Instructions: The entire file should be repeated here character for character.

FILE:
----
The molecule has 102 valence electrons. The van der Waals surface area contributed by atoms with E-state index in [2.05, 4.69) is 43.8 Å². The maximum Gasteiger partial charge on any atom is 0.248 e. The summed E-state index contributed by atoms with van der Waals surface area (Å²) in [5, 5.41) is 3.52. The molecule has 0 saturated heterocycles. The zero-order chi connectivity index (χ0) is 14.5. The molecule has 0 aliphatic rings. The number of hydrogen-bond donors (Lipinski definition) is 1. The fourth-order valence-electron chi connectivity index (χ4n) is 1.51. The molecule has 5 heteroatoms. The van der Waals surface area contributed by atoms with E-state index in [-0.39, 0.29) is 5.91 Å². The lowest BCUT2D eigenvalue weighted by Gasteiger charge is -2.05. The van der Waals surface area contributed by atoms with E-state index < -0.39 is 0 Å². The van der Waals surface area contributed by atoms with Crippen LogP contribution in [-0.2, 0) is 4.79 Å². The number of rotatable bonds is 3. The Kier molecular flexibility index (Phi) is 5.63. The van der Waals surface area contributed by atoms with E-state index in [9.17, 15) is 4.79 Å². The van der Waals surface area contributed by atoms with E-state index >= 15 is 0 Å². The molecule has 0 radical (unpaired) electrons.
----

The molecule has 102 valence electrons. The van der Waals surface area contributed by atoms with E-state index in [2.05, 4.69) is 43.8 Å². The maximum Gasteiger partial charge on any atom is 0.248 e. The summed E-state index contributed by atoms with van der Waals surface area (Å²) in [5, 5.41) is 3.52. The molecule has 0 saturated heterocycles. The zero-order chi connectivity index (χ0) is 14.5. The molecule has 0 aliphatic rings. The number of hydrogen-bond donors (Lipinski definition) is 1. The fourth-order valence-electron chi connectivity index (χ4n) is 1.51. The molecule has 5 heteroatoms. The van der Waals surface area contributed by atoms with E-state index in [-0.39, 0.29) is 5.91 Å². The lowest BCUT2D eigenvalue weighted by Gasteiger charge is -2.05. The van der Waals surface area contributed by atoms with E-state index < -0.39 is 0 Å². The van der Waals surface area contributed by atoms with Crippen LogP contribution in [-0.2, 0) is 4.79 Å². The number of rotatable bonds is 3. The Kier molecular flexibility index (Phi) is 5.63. The van der Waals surface area contributed by atoms with E-state index in [9.17, 15) is 4.79 Å². The van der Waals surface area contributed by atoms with E-state index >= 15 is 0 Å². The molecule has 0 radical (unpaired) electrons.